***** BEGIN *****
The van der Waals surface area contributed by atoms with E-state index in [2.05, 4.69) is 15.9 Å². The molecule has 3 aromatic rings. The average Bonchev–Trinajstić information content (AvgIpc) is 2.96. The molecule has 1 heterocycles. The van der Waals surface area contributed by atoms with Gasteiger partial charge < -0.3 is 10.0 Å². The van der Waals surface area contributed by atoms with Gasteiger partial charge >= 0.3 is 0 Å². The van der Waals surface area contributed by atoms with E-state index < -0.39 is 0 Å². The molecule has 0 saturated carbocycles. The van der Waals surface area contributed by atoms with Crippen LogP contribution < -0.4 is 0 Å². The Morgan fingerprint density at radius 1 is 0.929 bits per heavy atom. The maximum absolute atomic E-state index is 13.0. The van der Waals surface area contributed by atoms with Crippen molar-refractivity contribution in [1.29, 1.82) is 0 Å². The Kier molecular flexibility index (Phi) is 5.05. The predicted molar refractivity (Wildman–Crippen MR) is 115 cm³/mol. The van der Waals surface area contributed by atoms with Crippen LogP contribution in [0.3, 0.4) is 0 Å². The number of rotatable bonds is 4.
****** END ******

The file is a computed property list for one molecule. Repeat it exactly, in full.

The van der Waals surface area contributed by atoms with E-state index in [2.05, 4.69) is 15.9 Å². The molecule has 3 aromatic rings. The average Bonchev–Trinajstić information content (AvgIpc) is 2.96. The molecule has 1 heterocycles. The van der Waals surface area contributed by atoms with Gasteiger partial charge < -0.3 is 10.0 Å². The van der Waals surface area contributed by atoms with Gasteiger partial charge >= 0.3 is 0 Å². The van der Waals surface area contributed by atoms with E-state index < -0.39 is 0 Å². The molecule has 0 saturated carbocycles. The van der Waals surface area contributed by atoms with Crippen LogP contribution < -0.4 is 0 Å². The Morgan fingerprint density at radius 1 is 0.929 bits per heavy atom. The maximum absolute atomic E-state index is 13.0. The van der Waals surface area contributed by atoms with Crippen molar-refractivity contribution in [1.29, 1.82) is 0 Å². The Kier molecular flexibility index (Phi) is 5.05. The predicted molar refractivity (Wildman–Crippen MR) is 115 cm³/mol. The van der Waals surface area contributed by atoms with Crippen LogP contribution in [0.3, 0.4) is 0 Å². The number of rotatable bonds is 4.